If you’d like to take the developer preview version of IE 9 for a spin, head over to Microsoft’s new IE 9 website.

Of course with any new IE release, there is some inevitable disappointment, and IE9 is no exception — like it’s predecessors, IE9 is playing catch up rather than pushing the web browser envelope.

While there is reason to be excited about IE9, the browser is just as notable for what’s missing, namely features Firefox, Chrome, Opera and Safari are already shipping — the HTML5 Canvas element, support for HTML5 Web Workers and open web font support. Open web advocates will also be disappointed to here that IE9 will support the H.264 video codec instead of Ogg Theora. H.264 is a patented video technology (the same used by Flash), but Ogg Theora is believed to be unencumbered by patents, which is why open web advocates prefer it.

The H.264 news is especially disappointing given that speed at which IE updates, or rather doesn’t update. Web developers now know that, even if a better, more open and free video codec comes along, they’ll most likely have to support H.264 anyway since IE rarely releases updates at the speed of the web.

But rather than dwelling on what IE9 doesn’t do, let’s concentrate on the good news.

Based on what we’ve seen at this stage, IE9 is much, much faster than IE8 thanks to improvements in IE’s rendering engine. IE9 will also include a new JavaScript engine that puts the browser on par with script performance in Safari 4, Chrome 4 and Opera 10.5. Although all four other browsers are still marginally faster, IE 9 eliminates one the biggest gripes about IE 8 — it’s dog slow.

In other words, while IE9 still isn’t top dog in the speed race, at least it will have a somewhat respectable spot in the browser pack.

Also welcome news is IE9′s intention to support much of the CSS 3 spec, including advanced CSS selectors, fonts, colors, rounded corners and borders. As far as we’ve been able to discover, CSS 3 transitions and transformations are not part of IE 9.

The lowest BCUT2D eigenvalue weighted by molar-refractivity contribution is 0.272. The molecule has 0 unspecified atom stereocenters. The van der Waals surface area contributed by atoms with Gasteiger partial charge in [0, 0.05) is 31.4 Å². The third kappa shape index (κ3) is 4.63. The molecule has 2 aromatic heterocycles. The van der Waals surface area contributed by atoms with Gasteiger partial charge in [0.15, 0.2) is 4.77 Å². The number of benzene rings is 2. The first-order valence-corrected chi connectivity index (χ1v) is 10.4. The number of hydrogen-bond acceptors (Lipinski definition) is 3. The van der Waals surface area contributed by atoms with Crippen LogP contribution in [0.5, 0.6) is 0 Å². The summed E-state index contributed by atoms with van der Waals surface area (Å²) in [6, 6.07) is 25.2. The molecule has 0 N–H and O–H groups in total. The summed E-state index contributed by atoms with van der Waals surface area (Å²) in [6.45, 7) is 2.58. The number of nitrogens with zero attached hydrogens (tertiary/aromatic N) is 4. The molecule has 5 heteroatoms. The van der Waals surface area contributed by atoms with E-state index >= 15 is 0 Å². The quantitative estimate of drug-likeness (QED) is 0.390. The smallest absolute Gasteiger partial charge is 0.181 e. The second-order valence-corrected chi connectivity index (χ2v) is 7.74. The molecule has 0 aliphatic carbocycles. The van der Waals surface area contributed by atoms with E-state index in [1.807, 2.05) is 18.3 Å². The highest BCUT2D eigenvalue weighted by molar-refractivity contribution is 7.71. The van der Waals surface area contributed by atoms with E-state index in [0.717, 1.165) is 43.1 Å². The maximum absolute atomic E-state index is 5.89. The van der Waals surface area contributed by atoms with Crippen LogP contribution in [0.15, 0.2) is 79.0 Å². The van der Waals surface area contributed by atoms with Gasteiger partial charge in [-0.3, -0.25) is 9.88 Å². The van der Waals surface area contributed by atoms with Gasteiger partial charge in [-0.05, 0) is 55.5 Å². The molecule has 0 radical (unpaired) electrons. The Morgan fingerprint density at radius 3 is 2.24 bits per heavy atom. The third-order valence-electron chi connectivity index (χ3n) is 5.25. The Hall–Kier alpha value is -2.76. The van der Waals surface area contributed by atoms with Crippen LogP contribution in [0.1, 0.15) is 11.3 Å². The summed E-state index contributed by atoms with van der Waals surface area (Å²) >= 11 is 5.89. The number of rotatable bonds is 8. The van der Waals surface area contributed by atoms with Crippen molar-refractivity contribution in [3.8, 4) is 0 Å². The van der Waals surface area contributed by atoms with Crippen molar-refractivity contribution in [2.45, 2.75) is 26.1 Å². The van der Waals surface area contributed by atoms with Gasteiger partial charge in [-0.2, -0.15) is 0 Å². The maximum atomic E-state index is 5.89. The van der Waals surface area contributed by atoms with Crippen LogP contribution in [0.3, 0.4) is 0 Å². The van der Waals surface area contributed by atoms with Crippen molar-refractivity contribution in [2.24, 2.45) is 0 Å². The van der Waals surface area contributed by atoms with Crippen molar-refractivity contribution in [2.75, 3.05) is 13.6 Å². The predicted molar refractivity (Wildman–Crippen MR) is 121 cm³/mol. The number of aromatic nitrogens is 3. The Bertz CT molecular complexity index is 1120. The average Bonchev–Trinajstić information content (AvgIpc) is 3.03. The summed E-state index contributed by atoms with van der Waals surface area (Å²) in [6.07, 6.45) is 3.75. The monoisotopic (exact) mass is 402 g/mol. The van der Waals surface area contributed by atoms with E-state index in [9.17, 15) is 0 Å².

Microsoft is also touting IE9′s “hardware accelerated” HTML5 capabilities. However, in our testing, IE9 was not significantly faster or smoother rendering the demo page on Microsoft’s site than were Firefox, Safari or Opera. Google Chrome does, however, completely fall apart on that particular demo page.

More good news in IE9 can be found in the hardware-accelerated SVG rendering, which, similar to what is available in beta version of Firefox, promises to improve native SVG graphics.

Sadly, the SVG support also highlights what many already consider the biggest oversight in IE9 — no support for the HTML5 Canvas tag. Lacking support for the canvas tag, which can be used to display SVG-based animations, IE9′s SVG support is considerably less appealing to web developers.

Of course, given that the canvas tag (along with the video tag) is essentially designed to get rid of the need for the Flash and Silverlight plug-ins, it isn’t to surprising that Microsoft is in no hurry to drive any nails into Silverlight’s coffin.

It was also announced that IE9 will not work with Windows XP. Given that Vista and Windows 7 have been out for some time, not supporting XP isn’t entirely surprising, but it’s still disappointing — especially since Windows XP remains a popular option on netbooks.

Provided you’re not using Windows XP and you’d like to help make IE9 better, you can head over to the IE Platform Preview for developers and download your copy today.